26 July 2011

Heather's 7/26/11 update

Hello everyone,

This week has been full of surprises and blessing. My love language is acts of service and when you read what our friends have done for us this week you will see why my heart is exploding with love this morning!

Thursday we picked up our homestudy. It was one of the last things we needed for our dossier. However we found out that our social worker forgot one document. She is on vacation this week and they are closed today so hopefully on Wednesday we will be able to get that going so our dossier can get to Haiti.

Friday morning was our first day of our garage sale fundraiser. It was a HOT day but that did NOT stop people from flooding our yard. We made $900 in one day! It was crazy. Saturday was not nearly as busy but in the end we made about $300. We had severe weather for about an hour in the afternoon. Thankfully my mom lives in MN and called us about an hour before it hit and told us "GET EVERYTHING INSIDE!" We started working hard to move everything into the garage and within minutes of tarping what wouldn't fit in the garage the winds came and the rain flooded the streets. We had some wet clothes that we had to hang to dry but other than that things went back to normal after a few hours. We met lots of great people over the weekend that came to the sale and were blessed by great friends who watched kiddos and helped sort and fold and manage the huge crowds. Thank-you to all of our friends and family who donated items and helped this weekend to make this such a huge success! I wonder who next year's garage sale will be for?????

On Friday morning we recieved a call from our social worker from our agency that works with our kids. She said that the orphange had a change in policy and that they wanted to send us our official referral (which includes all the info they have on the kids) NOW so that they can start processing paperwork while our dossier is on it's way to Haiti. So that afternoon we recieved and additional photo of the children and all of the history that is available. It was a total surprise and so exciting to see things getting more official!

On Monday morning I had lot of questions for the kid's social worker. Our main one was when could we go see them! It is very likely that we can go towards the end of October to meet them! No words to express how exciting that was to have dates for the family bonding weekend that they have scheduled and that we may get to go!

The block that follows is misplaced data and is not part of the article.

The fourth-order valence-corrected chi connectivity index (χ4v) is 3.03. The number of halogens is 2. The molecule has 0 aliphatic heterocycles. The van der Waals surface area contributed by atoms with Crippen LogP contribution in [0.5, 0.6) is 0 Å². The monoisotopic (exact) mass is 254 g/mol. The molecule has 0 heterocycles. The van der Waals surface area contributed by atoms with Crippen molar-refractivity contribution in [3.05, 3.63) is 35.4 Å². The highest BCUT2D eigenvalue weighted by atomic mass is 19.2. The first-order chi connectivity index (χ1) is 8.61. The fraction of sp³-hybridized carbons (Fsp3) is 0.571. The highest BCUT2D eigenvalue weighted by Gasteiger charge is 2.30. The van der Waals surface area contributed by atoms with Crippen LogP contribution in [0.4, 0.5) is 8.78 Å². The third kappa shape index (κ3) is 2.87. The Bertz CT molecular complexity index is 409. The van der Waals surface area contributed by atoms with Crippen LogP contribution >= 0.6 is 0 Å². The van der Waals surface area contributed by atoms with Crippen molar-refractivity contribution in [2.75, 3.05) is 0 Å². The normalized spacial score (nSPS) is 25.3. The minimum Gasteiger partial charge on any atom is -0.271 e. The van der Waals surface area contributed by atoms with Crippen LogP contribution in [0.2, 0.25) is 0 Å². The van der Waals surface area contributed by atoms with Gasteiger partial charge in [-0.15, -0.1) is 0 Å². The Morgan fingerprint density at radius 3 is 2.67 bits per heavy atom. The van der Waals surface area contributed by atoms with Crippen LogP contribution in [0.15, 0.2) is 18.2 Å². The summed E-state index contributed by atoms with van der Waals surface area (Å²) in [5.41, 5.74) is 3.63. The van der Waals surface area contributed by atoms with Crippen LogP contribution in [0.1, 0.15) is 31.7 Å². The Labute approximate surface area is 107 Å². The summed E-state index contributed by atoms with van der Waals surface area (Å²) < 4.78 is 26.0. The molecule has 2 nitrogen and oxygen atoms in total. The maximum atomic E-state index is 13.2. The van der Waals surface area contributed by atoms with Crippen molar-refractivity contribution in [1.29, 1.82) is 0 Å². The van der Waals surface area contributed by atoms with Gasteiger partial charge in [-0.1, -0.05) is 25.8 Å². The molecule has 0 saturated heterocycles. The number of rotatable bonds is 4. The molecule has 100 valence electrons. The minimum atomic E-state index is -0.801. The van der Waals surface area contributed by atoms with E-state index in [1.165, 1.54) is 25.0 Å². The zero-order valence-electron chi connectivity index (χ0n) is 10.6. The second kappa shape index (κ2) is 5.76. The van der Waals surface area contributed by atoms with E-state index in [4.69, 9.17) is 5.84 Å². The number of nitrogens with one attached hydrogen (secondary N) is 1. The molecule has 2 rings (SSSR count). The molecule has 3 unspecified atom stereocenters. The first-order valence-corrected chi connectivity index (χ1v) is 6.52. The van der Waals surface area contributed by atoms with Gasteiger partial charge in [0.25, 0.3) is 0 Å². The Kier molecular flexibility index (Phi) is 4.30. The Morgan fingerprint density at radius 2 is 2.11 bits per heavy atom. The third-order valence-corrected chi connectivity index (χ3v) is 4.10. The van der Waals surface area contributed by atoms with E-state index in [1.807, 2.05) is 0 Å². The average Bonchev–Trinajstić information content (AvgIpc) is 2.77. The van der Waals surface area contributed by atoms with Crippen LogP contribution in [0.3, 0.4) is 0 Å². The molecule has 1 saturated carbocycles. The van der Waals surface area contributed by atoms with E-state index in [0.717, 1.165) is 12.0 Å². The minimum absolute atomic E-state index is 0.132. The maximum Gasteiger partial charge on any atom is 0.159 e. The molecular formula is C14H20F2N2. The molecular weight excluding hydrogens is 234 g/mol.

On Monday night we had our Pizza Ranch Fundraiser. It was a huge success! We raised over $550 in only 3 hours! It was so much fun to serve people and to share our story. It was such a fun night that was only made possible by Liz Blier, Eli Hammer, Brian King, Steven Vancourt, Randi Johnson, Michelle Baxter and Kara and Chris Wensink who watched our kids for us! Thanks so much you guys!

Then we came home exhaused after our whirlwind weekend to find another NEW photo of Yoldine and Vladimy from our social worker. Vladimy has a huge Incredible Hulk expression/smile on his face. I think he will give Tessa a run for her money on the "I want to be the center of attention" front. He is definatly an extrovert :) Yoldine looks like a girly girl in this photo. She is wearing a cute dress that she is holding out like she is doing a curtsy and has her head tilted with kind of a sweet, shy smile that that you think of when you think of sweet little girls.

So today I will be tracking down (hopefully) the last document that I need for our dossier, and getting ALL the paperwork out that needs to go out! Otherwise tomorrow things will go out.

So that is all of our news and updates for the moment. Please be praying for our process to go quickly and for the kids to be safe and peaceful hearts for us as we wait.

We love you all and thank-you for all that you are doing to help us bring our kiddos home!

With much love,

The Kanz Family

17 July 2011

Book Review: The Gadarene

I received this book as a gift from Desiring God ministries.  It is a graphic novel based upon John Piper's poem, the Gadarene.  It walks through the imagined life story of the Gadarene demoniac, described in Luke 8.  This was my first experience with a graphic novel, though I was not encouraged to seek out more of them.  The story was interesting and vibrantly portrayed, but I found it too difficult to track a thought.  3 stars.